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Functional Grammar is a linguistic theory first proposed in the 1970s by a Dutch linguist named Simon Dik. It was renamed Functional Discourse Grammar in the 1990s, but the theory can go by either name. This theory is called functional because it states that all constituents, whether affixes, words, phrases, or sentences, have semantic, syntactic, and pragmatic functions. Functional grammarians can analyze linguistic utterances as pragmatic, semantic, morphosyntactic, or phonological.
Several linguistic theories are also known as functional grammars, as opposed to formal grammars. The most famous of these is Systemic Functional Grammar, which was first published by British linguist Michael Halliday in 1961. Other functional grammars include Danish Functional Linguistics, lexical functional grammar, and Role and Reference Grammar. These should not be confused with the theory of Functional Grammar as described by Dik while he held the General Linguistics chair at the University of Amsterdam in the Netherlands from 1969 to 1994.
According to Dik’s Functional Grammar, each constituent has a semantic, syntactic, and pragmatic function. Semantic function refers to the role participants play in the sentence’s action, such as agent or recipient. The various perspectives, such as subject or object, are analyzed as the syntactic function. Pragmatic function concerns the meaning of the constituent in reference to its context.
Conceptual, grammatical, contextual, and output components are present in each linguistic utterance. The conceptual component is the idea that the speaker wants to communicate to his or her audience. A concept to share must come first, or no linguistic utterance will be made.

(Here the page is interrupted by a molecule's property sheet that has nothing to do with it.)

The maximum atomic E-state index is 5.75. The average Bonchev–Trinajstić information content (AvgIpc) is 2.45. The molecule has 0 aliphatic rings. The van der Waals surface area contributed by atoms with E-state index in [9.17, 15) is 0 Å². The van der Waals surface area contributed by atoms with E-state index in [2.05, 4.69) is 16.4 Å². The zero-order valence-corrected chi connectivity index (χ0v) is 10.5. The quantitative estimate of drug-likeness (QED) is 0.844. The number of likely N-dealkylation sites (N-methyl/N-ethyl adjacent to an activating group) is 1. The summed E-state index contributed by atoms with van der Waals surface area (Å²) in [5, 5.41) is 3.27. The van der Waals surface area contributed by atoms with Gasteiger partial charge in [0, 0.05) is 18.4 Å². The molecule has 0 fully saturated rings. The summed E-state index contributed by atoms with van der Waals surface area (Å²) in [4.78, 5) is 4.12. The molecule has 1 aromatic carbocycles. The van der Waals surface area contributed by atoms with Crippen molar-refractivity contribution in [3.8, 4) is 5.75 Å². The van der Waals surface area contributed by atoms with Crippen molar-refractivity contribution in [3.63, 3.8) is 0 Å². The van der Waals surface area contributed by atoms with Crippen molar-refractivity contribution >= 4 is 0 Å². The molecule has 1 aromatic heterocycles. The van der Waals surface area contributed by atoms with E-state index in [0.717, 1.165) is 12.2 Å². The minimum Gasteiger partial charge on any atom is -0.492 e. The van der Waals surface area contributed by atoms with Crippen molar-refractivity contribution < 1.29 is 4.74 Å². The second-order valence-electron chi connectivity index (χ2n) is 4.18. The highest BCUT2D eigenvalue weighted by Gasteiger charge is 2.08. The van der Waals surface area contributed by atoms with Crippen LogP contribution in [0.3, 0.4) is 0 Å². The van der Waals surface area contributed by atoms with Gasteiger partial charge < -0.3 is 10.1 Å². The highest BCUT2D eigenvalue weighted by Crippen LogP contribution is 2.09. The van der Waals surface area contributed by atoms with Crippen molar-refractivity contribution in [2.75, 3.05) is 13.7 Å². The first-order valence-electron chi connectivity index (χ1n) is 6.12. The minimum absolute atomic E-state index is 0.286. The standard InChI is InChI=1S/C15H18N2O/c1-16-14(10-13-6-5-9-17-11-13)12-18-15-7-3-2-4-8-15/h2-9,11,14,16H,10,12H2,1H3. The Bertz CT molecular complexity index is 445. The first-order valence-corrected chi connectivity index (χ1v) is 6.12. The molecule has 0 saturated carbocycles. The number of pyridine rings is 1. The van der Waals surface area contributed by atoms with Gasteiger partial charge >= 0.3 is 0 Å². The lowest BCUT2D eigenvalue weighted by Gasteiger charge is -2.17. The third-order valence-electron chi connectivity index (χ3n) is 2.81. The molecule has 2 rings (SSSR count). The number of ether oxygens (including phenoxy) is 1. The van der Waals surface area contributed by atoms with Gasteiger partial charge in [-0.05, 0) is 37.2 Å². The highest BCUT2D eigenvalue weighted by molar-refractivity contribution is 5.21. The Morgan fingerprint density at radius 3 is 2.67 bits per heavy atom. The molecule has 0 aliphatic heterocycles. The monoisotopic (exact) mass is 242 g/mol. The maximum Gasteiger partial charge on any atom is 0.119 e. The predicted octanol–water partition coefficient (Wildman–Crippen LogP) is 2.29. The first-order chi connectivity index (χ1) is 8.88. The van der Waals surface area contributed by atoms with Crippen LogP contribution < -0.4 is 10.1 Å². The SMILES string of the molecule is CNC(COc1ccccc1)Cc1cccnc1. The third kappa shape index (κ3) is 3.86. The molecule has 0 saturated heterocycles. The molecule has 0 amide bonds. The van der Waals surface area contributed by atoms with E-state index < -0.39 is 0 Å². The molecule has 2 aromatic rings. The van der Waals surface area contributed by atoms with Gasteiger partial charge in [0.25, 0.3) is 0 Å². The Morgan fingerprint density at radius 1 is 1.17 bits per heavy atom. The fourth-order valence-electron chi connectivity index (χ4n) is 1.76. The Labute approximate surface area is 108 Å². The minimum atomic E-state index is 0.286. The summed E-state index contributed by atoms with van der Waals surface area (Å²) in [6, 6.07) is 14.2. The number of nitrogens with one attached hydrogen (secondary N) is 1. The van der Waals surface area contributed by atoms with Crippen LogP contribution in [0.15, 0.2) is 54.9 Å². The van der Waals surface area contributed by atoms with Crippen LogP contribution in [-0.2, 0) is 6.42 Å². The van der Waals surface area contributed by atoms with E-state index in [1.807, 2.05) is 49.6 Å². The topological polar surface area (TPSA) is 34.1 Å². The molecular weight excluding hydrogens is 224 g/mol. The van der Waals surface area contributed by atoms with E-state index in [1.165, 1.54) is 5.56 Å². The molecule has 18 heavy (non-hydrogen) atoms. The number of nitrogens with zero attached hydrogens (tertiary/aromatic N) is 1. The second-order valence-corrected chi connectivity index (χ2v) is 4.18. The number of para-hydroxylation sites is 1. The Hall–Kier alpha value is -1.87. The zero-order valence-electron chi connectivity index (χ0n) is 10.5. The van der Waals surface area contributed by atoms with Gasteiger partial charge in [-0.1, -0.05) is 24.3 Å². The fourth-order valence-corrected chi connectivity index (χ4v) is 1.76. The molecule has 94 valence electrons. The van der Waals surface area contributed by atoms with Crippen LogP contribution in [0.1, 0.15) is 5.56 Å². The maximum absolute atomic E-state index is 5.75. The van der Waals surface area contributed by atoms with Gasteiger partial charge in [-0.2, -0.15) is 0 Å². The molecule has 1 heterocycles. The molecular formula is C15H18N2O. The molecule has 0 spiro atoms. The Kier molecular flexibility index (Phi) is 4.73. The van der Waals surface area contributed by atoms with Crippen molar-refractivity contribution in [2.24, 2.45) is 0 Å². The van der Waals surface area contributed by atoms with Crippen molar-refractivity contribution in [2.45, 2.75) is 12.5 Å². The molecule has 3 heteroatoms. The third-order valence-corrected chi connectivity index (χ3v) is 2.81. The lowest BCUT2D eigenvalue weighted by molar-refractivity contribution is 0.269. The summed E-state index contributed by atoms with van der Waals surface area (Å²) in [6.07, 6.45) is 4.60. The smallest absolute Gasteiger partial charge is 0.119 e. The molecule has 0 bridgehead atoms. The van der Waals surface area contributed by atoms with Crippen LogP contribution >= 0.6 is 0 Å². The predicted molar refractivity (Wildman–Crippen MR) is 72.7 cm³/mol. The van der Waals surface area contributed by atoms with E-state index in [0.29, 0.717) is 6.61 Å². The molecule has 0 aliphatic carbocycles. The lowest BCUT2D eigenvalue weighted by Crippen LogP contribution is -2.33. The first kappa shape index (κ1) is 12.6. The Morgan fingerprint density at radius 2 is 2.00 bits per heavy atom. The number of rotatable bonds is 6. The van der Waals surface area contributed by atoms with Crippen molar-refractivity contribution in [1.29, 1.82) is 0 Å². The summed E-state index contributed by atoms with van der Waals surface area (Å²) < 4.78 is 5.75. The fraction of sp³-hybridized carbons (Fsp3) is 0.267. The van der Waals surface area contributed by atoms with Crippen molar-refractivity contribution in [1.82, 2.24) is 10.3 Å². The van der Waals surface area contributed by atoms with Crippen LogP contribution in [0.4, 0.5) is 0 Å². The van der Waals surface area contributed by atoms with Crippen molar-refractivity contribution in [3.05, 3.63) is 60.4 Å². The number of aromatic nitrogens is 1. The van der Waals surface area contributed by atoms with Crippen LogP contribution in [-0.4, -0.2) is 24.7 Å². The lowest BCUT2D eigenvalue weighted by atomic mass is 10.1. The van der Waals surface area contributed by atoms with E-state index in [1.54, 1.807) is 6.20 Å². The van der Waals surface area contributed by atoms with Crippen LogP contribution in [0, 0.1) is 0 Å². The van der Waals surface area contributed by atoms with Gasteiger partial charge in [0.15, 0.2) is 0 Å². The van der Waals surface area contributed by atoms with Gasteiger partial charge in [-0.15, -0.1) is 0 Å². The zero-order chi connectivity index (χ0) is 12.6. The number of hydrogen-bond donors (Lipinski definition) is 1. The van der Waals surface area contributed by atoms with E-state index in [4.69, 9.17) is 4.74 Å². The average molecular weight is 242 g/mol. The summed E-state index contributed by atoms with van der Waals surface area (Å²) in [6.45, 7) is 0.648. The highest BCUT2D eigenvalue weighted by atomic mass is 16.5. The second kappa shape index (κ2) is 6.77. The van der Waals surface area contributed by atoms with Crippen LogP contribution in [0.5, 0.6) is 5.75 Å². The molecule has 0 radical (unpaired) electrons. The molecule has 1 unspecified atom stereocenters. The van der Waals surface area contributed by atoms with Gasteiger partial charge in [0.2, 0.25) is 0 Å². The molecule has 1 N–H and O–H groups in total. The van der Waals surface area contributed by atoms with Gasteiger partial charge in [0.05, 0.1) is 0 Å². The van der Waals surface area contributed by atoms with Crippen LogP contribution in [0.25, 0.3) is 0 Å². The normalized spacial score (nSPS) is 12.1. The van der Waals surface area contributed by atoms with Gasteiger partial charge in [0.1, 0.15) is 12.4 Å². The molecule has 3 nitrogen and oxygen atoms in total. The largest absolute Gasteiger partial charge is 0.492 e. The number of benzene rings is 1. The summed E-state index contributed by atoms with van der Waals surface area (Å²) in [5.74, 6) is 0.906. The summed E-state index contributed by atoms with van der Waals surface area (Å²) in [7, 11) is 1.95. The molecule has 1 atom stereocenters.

In the grammatical component, the concept is formed into words through four steps. First, the words are constructed on an interpersonal level, taking into account the context, through pragmatics. Second, each word and phrase is checked for meaning at the representational level during the semantic step. On the third level, the morphosyntactic step, the syntax and morphology are taken into account. Lastly, the phonological level considers the sound of a linguistic utterance.
The contextual component is the portion of the utterance which can only be understood in reference to what has already been shared in the conversation or to a shared knowledge of the environment. All pronouns are part of the contextual component because they require knowledge of an earlier antecedent. The last component of Functional Grammar is the output component, in which all the other pieces come together as a linguistic utterance, whether spoken, written, or signed.
@David09 - Yeah, this introduction to grammar form and function remind me of good old sentence diagramming, back in my day.
While, like you, I don’t fully understand the difference between functional grammar and regular grammar, I do know that in sentence diagramming you break sentences up to find up what the different parts of it mean.
I think the only difference is that with regular grammar, each chunk doesn’t stand on its own for meaning. What I get from the article is that in functional grammar the pieces of each sentence have their own meanings or functions.
This introduction to functional grammar is a good start, but the concept as a whole is a little abstract.
I vaguely remember hearing about functional grammar in computer science classes. That’s because these concepts are referred to in Artificial Intelligence research.
If you talk to a computer, it’s less concerned with formal grammar than it is with trying to figure out the context of what you’re saying and what the words mean. I don’t recall all that AI research does with functional grammar, but it is a big part.